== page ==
The 143-year-old company was famous for its handsets, but will now focus on wireless-network equipment as it plans to dole out $5.9 billion in dividends, share buybacks and debt reduction. Suri pledged to distribute more than $4 billion to investors from the proceeds of the sale of its struggling handset business.
"With the closing of our transaction with Microsoft, Nokia begins a new era," chairman Risto Siilasmaa said in a statement. "Nokia's vision is to be a leader in technologies which will be important in a world of billions of intelligent connected devices."
"I believe Rajeev is the right person to lead Nokia forward, and that his passion for technology will help ensure that Nokia continues to deliver technologies that have a positive impact on people's lives," he added.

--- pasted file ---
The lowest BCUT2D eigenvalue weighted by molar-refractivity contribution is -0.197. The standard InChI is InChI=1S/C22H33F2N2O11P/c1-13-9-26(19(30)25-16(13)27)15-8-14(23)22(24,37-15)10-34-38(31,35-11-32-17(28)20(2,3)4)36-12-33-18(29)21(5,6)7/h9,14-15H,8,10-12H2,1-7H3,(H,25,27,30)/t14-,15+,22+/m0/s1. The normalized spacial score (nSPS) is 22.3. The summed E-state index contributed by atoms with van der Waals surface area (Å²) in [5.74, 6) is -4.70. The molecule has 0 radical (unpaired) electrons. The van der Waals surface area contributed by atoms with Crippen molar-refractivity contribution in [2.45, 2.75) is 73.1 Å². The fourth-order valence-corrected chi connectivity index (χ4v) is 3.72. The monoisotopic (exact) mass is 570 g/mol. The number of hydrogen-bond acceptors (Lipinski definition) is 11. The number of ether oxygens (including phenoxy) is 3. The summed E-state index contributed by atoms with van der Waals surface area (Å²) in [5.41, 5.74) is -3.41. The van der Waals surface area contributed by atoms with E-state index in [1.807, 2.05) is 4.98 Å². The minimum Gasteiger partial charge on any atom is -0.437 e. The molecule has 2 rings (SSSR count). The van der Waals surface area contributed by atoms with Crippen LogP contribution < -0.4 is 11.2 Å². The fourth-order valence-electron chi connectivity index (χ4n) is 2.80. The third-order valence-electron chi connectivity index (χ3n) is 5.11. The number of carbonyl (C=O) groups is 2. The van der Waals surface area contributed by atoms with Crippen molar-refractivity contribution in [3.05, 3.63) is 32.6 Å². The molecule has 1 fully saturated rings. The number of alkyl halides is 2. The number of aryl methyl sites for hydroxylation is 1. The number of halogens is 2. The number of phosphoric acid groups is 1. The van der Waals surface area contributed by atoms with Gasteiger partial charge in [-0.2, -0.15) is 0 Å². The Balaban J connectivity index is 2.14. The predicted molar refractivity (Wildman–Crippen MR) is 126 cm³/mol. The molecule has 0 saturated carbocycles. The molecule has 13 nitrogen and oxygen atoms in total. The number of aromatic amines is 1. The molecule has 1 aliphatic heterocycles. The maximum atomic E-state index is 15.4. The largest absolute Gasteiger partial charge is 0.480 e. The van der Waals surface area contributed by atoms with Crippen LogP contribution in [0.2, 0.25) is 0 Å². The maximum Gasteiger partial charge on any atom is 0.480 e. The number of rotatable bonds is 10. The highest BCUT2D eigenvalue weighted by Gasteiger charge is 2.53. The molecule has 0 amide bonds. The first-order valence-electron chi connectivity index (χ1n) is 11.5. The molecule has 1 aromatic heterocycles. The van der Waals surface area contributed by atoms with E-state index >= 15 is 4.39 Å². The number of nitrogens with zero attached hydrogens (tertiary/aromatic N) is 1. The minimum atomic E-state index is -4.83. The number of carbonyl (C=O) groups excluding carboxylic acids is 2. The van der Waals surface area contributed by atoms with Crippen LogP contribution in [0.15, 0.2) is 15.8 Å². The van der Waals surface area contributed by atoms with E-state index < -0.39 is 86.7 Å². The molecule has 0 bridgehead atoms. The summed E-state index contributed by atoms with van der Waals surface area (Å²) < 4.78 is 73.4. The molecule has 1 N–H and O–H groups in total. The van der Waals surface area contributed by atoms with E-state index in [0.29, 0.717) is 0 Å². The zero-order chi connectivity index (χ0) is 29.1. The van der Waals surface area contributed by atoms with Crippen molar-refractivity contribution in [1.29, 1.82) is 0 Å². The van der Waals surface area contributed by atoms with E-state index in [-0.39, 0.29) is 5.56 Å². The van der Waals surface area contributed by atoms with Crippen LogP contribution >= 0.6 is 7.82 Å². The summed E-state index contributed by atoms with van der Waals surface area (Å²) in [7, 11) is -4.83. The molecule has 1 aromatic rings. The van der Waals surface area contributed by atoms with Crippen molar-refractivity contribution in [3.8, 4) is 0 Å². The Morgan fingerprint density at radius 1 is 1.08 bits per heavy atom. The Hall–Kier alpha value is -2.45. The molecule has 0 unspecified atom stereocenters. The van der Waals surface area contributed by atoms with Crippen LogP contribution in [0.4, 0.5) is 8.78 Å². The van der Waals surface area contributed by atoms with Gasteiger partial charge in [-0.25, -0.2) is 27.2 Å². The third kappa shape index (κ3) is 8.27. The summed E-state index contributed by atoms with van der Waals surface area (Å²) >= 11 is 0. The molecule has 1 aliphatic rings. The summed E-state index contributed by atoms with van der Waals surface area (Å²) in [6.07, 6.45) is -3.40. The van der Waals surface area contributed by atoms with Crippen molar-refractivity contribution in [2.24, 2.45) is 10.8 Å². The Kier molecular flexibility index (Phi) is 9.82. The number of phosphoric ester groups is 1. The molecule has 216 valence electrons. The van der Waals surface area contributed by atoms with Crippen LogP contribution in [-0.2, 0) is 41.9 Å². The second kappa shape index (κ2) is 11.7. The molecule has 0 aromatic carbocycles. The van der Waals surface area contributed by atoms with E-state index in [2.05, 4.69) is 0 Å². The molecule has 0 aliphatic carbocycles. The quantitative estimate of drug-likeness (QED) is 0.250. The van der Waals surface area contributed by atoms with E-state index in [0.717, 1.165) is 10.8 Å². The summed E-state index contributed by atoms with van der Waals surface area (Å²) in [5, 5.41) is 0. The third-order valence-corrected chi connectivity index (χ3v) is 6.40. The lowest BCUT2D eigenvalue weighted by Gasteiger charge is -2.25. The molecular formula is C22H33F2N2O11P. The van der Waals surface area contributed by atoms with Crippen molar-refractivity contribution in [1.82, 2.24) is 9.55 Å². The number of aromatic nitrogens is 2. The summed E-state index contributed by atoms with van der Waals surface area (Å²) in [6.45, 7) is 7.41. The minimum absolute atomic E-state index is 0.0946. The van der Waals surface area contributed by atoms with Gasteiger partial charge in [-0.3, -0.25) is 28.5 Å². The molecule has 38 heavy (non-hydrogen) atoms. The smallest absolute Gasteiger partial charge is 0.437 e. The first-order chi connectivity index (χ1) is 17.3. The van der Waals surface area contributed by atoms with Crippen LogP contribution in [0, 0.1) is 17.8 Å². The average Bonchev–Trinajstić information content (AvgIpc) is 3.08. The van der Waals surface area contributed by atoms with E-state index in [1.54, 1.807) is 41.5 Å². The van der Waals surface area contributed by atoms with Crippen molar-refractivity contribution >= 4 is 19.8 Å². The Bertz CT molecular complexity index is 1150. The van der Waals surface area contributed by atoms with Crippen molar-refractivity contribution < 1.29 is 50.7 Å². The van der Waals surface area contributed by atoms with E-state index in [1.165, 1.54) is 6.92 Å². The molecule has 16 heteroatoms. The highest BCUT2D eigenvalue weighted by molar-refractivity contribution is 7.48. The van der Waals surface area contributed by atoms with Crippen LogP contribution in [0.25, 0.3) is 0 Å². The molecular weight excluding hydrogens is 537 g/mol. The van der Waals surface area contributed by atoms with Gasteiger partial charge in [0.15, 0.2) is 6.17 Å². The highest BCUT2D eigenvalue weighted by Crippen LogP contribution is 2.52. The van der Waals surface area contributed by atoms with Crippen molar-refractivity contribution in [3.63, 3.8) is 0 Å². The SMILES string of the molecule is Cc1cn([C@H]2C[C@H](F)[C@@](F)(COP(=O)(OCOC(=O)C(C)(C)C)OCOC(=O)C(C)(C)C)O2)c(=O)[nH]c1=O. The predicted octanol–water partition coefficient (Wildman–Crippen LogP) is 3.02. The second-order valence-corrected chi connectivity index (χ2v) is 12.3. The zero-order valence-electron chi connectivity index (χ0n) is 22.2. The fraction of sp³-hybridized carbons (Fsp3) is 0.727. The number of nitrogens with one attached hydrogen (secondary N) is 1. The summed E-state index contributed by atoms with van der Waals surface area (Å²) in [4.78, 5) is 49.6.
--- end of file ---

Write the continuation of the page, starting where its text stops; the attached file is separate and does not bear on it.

Suri also said the cash could now be used to make smaller acquisitions to fill holes in its product portfolio. Apart from the handset business, Nokia now has three other major businesses -- the wireless networks division, its maps business and the unit responsible for licensing its patents.
Suri's appointment caused the Nokia stock to jump sharply, the highest in six months. Suri has spent 20 years at Nokia dealing with the networks division including strategy, mergers and acquisitions, sales and marketing before becoming its head in 2009.
“Suri is a strong choice as CEO,” said Hannu Rauhala, an analyst at Pohjola Bank in Helsinki. “The industry is going through a major shift to software-defined networking so he certainly has plenty of work ahead of him.”
Despite the small uptick in its stock, Nokia posted disappointing results for the first quarter. Revenues fell to $3.7 billion in the first three months of the year. Nokia also had $452 million in operating losses compared to $120 million during the same quarter a year earlier.